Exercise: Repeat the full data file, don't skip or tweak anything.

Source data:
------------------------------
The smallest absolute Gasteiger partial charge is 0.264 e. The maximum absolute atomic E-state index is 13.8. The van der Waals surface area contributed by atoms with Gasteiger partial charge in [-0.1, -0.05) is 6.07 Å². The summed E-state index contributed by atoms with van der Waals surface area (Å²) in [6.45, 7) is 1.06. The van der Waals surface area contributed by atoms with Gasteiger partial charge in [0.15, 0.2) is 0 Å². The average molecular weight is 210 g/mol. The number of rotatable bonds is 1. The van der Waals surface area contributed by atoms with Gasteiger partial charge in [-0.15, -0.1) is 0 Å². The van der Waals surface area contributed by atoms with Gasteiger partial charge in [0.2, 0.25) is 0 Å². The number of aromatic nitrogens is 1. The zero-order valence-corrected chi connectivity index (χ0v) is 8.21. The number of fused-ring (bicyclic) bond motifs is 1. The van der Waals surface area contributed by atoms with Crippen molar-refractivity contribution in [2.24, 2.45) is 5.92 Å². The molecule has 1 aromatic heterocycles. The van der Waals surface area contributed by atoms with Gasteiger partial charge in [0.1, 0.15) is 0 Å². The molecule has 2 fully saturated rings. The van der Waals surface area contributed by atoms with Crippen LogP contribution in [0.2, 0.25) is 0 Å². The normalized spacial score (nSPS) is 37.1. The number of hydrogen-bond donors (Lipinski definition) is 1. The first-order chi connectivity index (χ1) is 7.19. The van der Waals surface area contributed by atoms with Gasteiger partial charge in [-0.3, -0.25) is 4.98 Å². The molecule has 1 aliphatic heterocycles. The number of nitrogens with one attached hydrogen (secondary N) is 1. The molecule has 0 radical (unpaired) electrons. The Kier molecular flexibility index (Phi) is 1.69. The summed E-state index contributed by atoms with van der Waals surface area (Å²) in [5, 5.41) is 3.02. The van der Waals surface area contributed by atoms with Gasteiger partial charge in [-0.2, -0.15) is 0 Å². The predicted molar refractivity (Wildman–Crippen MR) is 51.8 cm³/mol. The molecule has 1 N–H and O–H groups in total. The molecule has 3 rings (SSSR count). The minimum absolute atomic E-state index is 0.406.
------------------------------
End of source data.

The smallest absolute Gasteiger partial charge is 0.264 e. The maximum absolute atomic E-state index is 13.8. The van der Waals surface area contributed by atoms with Gasteiger partial charge in [-0.1, -0.05) is 6.07 Å². The summed E-state index contributed by atoms with van der Waals surface area (Å²) in [6.45, 7) is 1.06. The van der Waals surface area contributed by atoms with Gasteiger partial charge in [0.15, 0.2) is 0 Å². The average molecular weight is 210 g/mol. The number of rotatable bonds is 1. The van der Waals surface area contributed by atoms with Gasteiger partial charge in [-0.15, -0.1) is 0 Å². The van der Waals surface area contributed by atoms with Gasteiger partial charge in [0.2, 0.25) is 0 Å². The number of aromatic nitrogens is 1. The zero-order valence-corrected chi connectivity index (χ0v) is 8.21. The number of fused-ring (bicyclic) bond motifs is 1. The van der Waals surface area contributed by atoms with Crippen molar-refractivity contribution in [2.24, 2.45) is 5.92 Å². The molecule has 1 aromatic heterocycles. The van der Waals surface area contributed by atoms with Gasteiger partial charge in [0.1, 0.15) is 0 Å². The molecule has 2 fully saturated rings. The van der Waals surface area contributed by atoms with Crippen LogP contribution in [0.2, 0.25) is 0 Å². The normalized spacial score (nSPS) is 37.1. The number of hydrogen-bond donors (Lipinski definition) is 1. The first-order chi connectivity index (χ1) is 7.19. The van der Waals surface area contributed by atoms with Gasteiger partial charge in [-0.3, -0.25) is 4.98 Å². The molecule has 1 aliphatic heterocycles. The number of nitrogens with one attached hydrogen (secondary N) is 1. The molecule has 0 radical (unpaired) electrons. The Kier molecular flexibility index (Phi) is 1.69. The summed E-state index contributed by atoms with van der Waals surface area (Å²) in [5, 5.41) is 3.02. The van der Waals surface area contributed by atoms with Gasteiger partial charge in [-0.2, -0.15) is 0 Å². The predicted molar refractivity (Wildman–Crippen MR) is 51.8 cm³/mol. The molecule has 1 N–H and O–H groups in total. The molecule has 3 rings (SSSR count). The minimum absolute atomic E-state index is 0.406.